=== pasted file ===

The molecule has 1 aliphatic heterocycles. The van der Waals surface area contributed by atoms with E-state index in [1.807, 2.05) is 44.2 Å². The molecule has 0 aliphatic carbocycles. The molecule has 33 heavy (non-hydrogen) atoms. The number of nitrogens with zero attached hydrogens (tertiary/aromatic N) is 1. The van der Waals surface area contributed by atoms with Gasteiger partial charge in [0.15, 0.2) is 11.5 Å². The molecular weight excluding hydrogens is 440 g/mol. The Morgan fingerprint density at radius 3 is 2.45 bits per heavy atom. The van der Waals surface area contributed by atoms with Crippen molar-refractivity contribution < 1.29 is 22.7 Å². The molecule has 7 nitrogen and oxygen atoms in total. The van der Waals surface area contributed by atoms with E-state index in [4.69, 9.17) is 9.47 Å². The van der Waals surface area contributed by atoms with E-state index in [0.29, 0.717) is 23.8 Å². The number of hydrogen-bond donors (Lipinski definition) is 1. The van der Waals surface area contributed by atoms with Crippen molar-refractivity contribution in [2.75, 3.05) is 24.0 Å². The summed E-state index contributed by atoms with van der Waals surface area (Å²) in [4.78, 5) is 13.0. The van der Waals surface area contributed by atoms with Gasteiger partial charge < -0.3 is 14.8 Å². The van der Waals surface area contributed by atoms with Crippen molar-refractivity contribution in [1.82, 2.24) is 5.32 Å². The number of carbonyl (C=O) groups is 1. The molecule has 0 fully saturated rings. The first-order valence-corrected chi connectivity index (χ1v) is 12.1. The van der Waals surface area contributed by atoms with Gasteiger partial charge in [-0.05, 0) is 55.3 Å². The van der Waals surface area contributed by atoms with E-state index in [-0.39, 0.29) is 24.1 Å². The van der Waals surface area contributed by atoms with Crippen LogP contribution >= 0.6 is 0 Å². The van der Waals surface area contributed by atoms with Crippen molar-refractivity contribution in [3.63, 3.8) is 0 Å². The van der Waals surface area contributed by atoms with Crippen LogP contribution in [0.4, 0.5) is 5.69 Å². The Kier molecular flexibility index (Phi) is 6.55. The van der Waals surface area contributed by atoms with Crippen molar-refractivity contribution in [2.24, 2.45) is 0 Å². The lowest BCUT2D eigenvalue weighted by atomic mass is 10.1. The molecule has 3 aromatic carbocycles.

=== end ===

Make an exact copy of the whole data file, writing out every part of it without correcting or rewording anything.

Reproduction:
The molecule has 1 aliphatic heterocycles. The van der Waals surface area contributed by atoms with E-state index in [1.807, 2.05) is 44.2 Å². The molecule has 0 aliphatic carbocycles. The molecule has 33 heavy (non-hydrogen) atoms. The number of nitrogens with zero attached hydrogens (tertiary/aromatic N) is 1. The van der Waals surface area contributed by atoms with Gasteiger partial charge in [0.15, 0.2) is 11.5 Å². The molecular weight excluding hydrogens is 440 g/mol. The Morgan fingerprint density at radius 3 is 2.45 bits per heavy atom. The van der Waals surface area contributed by atoms with Crippen molar-refractivity contribution < 1.29 is 22.7 Å². The molecule has 7 nitrogen and oxygen atoms in total. The van der Waals surface area contributed by atoms with E-state index in [4.69, 9.17) is 9.47 Å². The van der Waals surface area contributed by atoms with E-state index in [0.29, 0.717) is 23.8 Å². The number of hydrogen-bond donors (Lipinski definition) is 1. The van der Waals surface area contributed by atoms with Crippen molar-refractivity contribution in [2.75, 3.05) is 24.0 Å². The summed E-state index contributed by atoms with van der Waals surface area (Å²) in [4.78, 5) is 13.0. The van der Waals surface area contributed by atoms with Gasteiger partial charge < -0.3 is 14.8 Å². The van der Waals surface area contributed by atoms with Crippen molar-refractivity contribution in [1.82, 2.24) is 5.32 Å². The number of carbonyl (C=O) groups is 1. The molecule has 0 fully saturated rings. The first-order valence-corrected chi connectivity index (χ1v) is 12.1. The van der Waals surface area contributed by atoms with Gasteiger partial charge in [-0.05, 0) is 55.3 Å². The van der Waals surface area contributed by atoms with E-state index in [-0.39, 0.29) is 24.1 Å². The van der Waals surface area contributed by atoms with Crippen LogP contribution >= 0.6 is 0 Å². The van der Waals surface area contributed by atoms with Crippen molar-refractivity contribution in [3.63, 3.8) is 0 Å². The van der Waals surface area contributed by atoms with Crippen LogP contribution in [0.4, 0.5) is 5.69 Å². The Kier molecular flexibility index (Phi) is 6.55. The van der Waals surface area contributed by atoms with Crippen molar-refractivity contribution in [2.24, 2.45) is 0 Å². The lowest BCUT2D eigenvalue weighted by atomic mass is 10.1. The molecule has 3 aromatic carbocycles.